Camino Ingles History
The pilgrimages from Scandinavia and the British Isles began in the 12th century. One of the most noteworthy episodes occurred in 1147 with the arrival of a squadron of crusaders on their way to the Holy Land. This squadron took part in the conquest of Lisbon, aiding the first king of Portugal in his struggle against the Muslims. Before facing any bellicose encounter, crusaders from England, Germany, and Flanders would visit the tomb of St. James.
The first maritime itinerary recorded between 1154-59 by the Icelandic monk, Nicholas Bergson, describes the voyage from Iceland to Bergen (Norway), Aalborg (Jutland) and Vyborg, sailing down the Kiel Canal, which marks the border between Denmark and Germany. This monk continued on foot to Rome, on his way to the Holy Land. Icelandic and Scandinavian pilgrims traveling to Santiago took this maritime route to Denmark, continuing their journey on foot to Roncesvalles, or by boat to the north of the Iberian Peninsula.
During the Hundred Years War that raged between France and England throughout almost the entire 14th century and the first third of the 15th century, the British used boats to travel to Santiago. The vessels that were chartered for this purpose would set sail with permission from the Crown from London, Bristol, Southampton, and Plymouth and they would return to England loaded with goods from Galicia. The presence of these pilgrims in Santiago is well-documented by the ceramic pieces and coins dating from the 14th and 15th centuries, found during excavations in the cathedral.
Other traces of seafaring pilgrimages can be found in the offerings made to the Apostle. The most outstanding is the famous portable alabaster altarpiece depicting the life of St. James, which was donated to the cathedral of Santiago de Compostela in 1456 by Father John Goodyear, who was the parish priest of the church of Chale on the Isle of Wight (Diocese of Winchester). This work of art, part of the collection of the Cathedral Museum, portrays five scenes in the life of the apostle: his vocation, his preaching in Hispania, his martyrdom in Palestine, and the transfer of his body by boat to Galicia.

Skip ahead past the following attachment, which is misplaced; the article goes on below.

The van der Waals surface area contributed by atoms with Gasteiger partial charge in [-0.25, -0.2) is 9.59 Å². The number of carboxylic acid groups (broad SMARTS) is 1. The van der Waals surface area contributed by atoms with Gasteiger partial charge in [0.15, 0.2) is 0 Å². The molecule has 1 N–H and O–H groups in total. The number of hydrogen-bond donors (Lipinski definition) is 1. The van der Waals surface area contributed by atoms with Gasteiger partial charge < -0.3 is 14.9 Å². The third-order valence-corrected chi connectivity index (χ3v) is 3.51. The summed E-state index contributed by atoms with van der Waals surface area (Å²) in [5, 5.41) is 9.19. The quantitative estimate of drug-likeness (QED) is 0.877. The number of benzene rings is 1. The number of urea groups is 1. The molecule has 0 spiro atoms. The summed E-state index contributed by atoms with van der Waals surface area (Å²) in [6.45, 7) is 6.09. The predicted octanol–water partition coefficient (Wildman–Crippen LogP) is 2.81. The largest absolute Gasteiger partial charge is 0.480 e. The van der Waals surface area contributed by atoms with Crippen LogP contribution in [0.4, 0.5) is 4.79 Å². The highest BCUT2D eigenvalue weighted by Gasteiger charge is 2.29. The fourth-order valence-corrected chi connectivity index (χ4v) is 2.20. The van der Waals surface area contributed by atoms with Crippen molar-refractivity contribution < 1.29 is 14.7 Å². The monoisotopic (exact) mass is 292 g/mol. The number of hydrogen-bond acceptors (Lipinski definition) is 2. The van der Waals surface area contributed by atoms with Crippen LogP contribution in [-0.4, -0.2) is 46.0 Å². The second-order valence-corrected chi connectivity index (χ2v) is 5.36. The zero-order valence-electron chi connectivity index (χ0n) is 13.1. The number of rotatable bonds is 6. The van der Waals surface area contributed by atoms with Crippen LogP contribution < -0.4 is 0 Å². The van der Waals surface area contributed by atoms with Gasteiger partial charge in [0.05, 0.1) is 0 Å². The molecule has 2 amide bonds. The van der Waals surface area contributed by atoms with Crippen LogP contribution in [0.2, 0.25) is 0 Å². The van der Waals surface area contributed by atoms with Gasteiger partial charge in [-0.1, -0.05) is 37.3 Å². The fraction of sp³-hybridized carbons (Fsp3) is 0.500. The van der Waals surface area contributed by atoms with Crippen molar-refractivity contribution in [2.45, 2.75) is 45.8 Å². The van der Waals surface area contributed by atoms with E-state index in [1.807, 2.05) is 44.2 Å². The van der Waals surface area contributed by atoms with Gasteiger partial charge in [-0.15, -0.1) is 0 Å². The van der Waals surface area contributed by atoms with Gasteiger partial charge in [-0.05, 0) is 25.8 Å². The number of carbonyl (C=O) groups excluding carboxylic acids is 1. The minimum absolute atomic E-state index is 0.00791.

Another splendid offering related to the pilgrimages undertaken from the British Isles is the ‘Pearl cross’. This piece, crafted in gold and silver, displaying enamel work and studded with pearls and gems, was created in Paris around 1375-1400 and donated by King Jacob IV of Scotland (1475-1513). The divorce of Henry VIII (1509-47) from Catherine of Aragón caused him to break ties with the Catholic Church, thus bringing an end to the pilgrimages from England.
Whether they were noblemen, princes, clergymen, or plain citizens, the pilgrims found refuge in the hospitals on the Camino Ingles.
From Ferrol and A Coruña, the route was less arduous thanks to the services provided by the religious order of the Sancti Spiritus. Starting in the 14th century, the Franciscan Order opened the doors to their dwellings in Pontedeume and Betanzos, under the auspices of the nobleman, Fernan Perez de Andrade, ‘0 Bo’.
Along this stretch, which headed out from Ferrol, there were pilgrim hospitals run by the Hospitalers of the Sancti Spiritus located in Ferrol, Neda, Miño, Paderne, and Betanzos.
Another pilgrim hospital dedicated to San Lorenzo was founded in Bruma, in 1140, becoming part of the Hospital of Santiago in 1175.
In the stretch from A Coruña, the city offered pilgrims accommodation run by the religious orders of Los Angeles, Santa Catalina, and San Andres, and, as they proceeded along the Way, there were facilities in Sigras and Poulo. Some of these establishments had chapels and cemeteries, whose archives contain records of the deaths of pilgrims of English, Nordic, German, French, and Italian nationalities. These records highlight the importance of the Jacobean pilgrimages along this route.